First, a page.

For new garden beds a 10cm layer of organic matter should be spread over the entire surface and mixed through to 30cm deep. Soil amendments should be added at the same time, according to the manufacturers instructions.
mulchLook for a mulch with the Waterwise Approved and the Smart Approved WaterMark symbols. A good waterwise mulch with large irregularly-shaped particles that hold little (if any) water has many benefits. These include:
Savingwater Preventingerosion Reducingweedgermination Reducingstressonplantsrootsystems Improvingthelookofthegarden Feedingthesoil
Before you apply mulch, make sure you prepare the soil properly. Organic mulches should be topped up regularly to a depth of 5 to 10cm.
water saving ideassoil improvement
13 10 39 Waterwise Helpline
13 13 85 Customer Centre (8am 5pm weekdays)
13 36 77 National Relay Service
ISBN 1 74043 459 5 December 2011 This information is available in alternative formats on request.
Establishingalawnduringperiodsofextremeheatis difficult. For more information on establishing or maintaining a lawn, visit Turf Australias website at turfaustralia.com.au
Improving your soil and then looking after it results in better use of our precious water, promotes a healthier garden and is much kinder to the environment.
For more detailed information on soil amendment please refer to Good Gardens with Less Water, Handreck, K, 2008, CSIRO Publishing.
For more information and expert advice, contact a Waterwise Specialist in your area by visiting watercorporation.com.au or call 13 10 39.
establishing a new lawnSoil amendment is essential to establish and maintain your new lawn. Without it, your established lawn will not grow satisfactorily when watered according to the sprinkler roster for your area.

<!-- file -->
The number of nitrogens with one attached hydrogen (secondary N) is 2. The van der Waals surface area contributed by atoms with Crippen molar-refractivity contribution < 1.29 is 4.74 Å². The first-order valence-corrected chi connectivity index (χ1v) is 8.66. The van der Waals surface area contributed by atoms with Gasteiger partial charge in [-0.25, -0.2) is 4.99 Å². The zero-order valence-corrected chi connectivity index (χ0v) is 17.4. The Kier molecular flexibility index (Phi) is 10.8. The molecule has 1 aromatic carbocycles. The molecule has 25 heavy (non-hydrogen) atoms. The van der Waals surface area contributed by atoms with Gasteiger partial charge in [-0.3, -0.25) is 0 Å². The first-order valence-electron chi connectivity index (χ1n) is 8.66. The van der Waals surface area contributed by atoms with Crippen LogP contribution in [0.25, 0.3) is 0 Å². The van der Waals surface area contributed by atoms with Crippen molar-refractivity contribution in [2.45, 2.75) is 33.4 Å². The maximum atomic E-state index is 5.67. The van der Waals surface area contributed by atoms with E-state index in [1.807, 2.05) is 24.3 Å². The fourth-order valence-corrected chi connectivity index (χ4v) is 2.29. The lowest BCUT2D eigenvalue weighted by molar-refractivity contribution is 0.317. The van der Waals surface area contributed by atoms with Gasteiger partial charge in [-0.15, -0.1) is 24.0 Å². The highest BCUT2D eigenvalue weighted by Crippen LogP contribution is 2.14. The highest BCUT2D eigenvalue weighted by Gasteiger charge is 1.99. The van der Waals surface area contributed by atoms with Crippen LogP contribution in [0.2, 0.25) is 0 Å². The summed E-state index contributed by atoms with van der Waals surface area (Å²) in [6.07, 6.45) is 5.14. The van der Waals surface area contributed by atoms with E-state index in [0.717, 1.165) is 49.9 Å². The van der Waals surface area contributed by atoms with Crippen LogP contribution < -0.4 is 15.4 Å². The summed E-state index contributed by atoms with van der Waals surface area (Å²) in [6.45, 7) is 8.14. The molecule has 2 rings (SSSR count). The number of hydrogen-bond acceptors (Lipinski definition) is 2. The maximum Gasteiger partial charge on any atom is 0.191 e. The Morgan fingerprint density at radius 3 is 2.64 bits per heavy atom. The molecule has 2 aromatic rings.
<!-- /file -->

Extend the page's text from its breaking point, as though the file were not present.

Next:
Watering exemptions are available when establishing a lawn or garden if you meet certain criteria. To apply call the Waterwise Helpline on 13 10 39.
Before applying soil amendment, the area should be cleaned of weeds and debris, then smoothed and levelled.
Sandy soils should be improved by spreading a 7cm thick layer of organic matter, loam or a mixture of the two, and then mixing it through to 15cm deep. Add soil amendments before levelling the soil surface.
Clay soil may benefit from incorporating a 7cm thick layer of sand to improve drainage and soil structure, as well as a 7cm thick layer of organic matter.
Loam makes an excellent medium for supporting growth but still benefits from the inclusion of organic matter prior to planting.
When laying turf the recommended process is:
1) Firm the soil surface.
2) Treat the area with a soil wetting agent.
3) Lay out the turf and firm down with a roller to ensure contact with the improved soil beneath. An anti-transpirant can be applied to the turf to reduce water stress. Anti-transpirants are available as a spray from Waterwise Garden Centres and are applied to preserve and protect plants from drying out too quickly.
Written by John Colwill PlantsmanWith input and support from:
For professional advice, visit our website to find a Waterwise Specialist near you. They include Garden Designers, Garden Centres, Garden Irrigators, Irrigation Design Shops and Landscapers. Waterwise Specialists have been trained especially to help you save water by providing specialist advice on waterwise products and services for your home and garden.
Look for the Waterwise Approved and Smart Approved WaterMark symbols when choosing gardening products such as mulch, plants, greywater systems and sprinklers.
Smart Approved WaterMarkCMYK Logo